Satcom Stimulus

Good idea, rocket scientists. Get together and propose a joint solution for broadband stimulus’s $7.2 billion:

 Hughes Network Systems (News – Alert) says it has a "shovel ready" way to wring lots of value out of broadband stimulus spending. Though nothing is formalized yet, it is likely Hughes Network Systems and WildBlue Communications will submit a joint proposal to the National Telecommunications and Information Administration for grants to underwrite the cost of end user customer premises equipment (which could include satellite terminals, receivers and installation).

Doing so would provide "an order of magnitude greater deployment if just the CPE is subsidized," says Mike Cook, Hughes Network Systems SVP. "That’s very realistic; we can move now." As HughesNet now has 400,000 or so customers, an order of magnitude potentially would represent four million new broadband subscribers.
By way of comparison, a recent wired broadband build cost $5,000 to pass a rural home. If you assume penetration is 60 percent (six out of 10 homes buy broadband), the cost per activated home is $8333. All of the CPE and installation and activation cost should not come to more than several hundred dollars per activated home.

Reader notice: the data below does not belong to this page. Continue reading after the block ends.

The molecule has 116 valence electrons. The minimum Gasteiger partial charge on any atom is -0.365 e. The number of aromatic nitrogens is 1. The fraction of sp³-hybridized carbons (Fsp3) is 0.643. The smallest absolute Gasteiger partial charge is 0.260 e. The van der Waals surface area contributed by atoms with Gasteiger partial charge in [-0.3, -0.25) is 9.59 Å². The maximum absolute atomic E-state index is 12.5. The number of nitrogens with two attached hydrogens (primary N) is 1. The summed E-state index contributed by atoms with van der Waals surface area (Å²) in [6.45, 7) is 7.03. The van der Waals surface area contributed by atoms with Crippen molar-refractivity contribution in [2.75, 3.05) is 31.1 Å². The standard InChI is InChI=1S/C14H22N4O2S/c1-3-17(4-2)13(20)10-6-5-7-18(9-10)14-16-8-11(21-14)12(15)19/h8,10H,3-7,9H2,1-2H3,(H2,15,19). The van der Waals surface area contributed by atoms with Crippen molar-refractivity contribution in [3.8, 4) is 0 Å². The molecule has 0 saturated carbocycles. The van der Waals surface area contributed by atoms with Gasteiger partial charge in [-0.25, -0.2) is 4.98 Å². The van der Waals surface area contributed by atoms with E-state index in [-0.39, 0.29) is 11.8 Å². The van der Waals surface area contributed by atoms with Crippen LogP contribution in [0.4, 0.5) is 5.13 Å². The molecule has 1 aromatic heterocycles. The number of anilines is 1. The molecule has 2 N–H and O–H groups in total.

"Our recommendation is that stimulus funds should be used to subsidize CPE," says Cook." What we want is for subscribers to get systems with no upfront capital outlay and just pay for their service plans."
Currently-available plans range from 1 Mbps downstream up to 5 Mbps downstream.
Given that HughesNet now is available in virtually every zip code, it doesn’t need to build infrastructure, or spend much time on demand stimulation. "Awareness is the limitation, not even so much demand," says Cook. "Frankly, we will have all the incentive we need to dramatically spend more marketing dollars if CPE subsidies are approved, because we get a good yield."
Going forward, as it builds and launches a new next-generation satellite, Hughes plans to offer faster speeds. One way of comparing potential end user bandwidth is to compare the current SpaceWay satellite service with the new satellite.
"SpaceWay delivers data today at 440 Megabits per second," says Cook. That data of course is a shared resource between some number of users, he says. As a financial matter, it is uneconomic to offer end-user speeds faster than 5 Mbps downstream, he says.
But future satellites have much-bigger capacity, allowing HughesNet to "probably can get into 20 to 30 Mbps on download speeds," says Cook, who says the advancements come from a variety of advances, including the additional spectrum, use of multiple spot beam, advanced coding techniques and higher-power transponders.
"If SpaceWay is a 10 Gbps platform, the new satellite will offer 70 to 100 Gbps," says Cook. "We are approaching an order of magnitude increase of capacity," he says.

 Hmm. Gilat’s Spacenet is missing. What gives?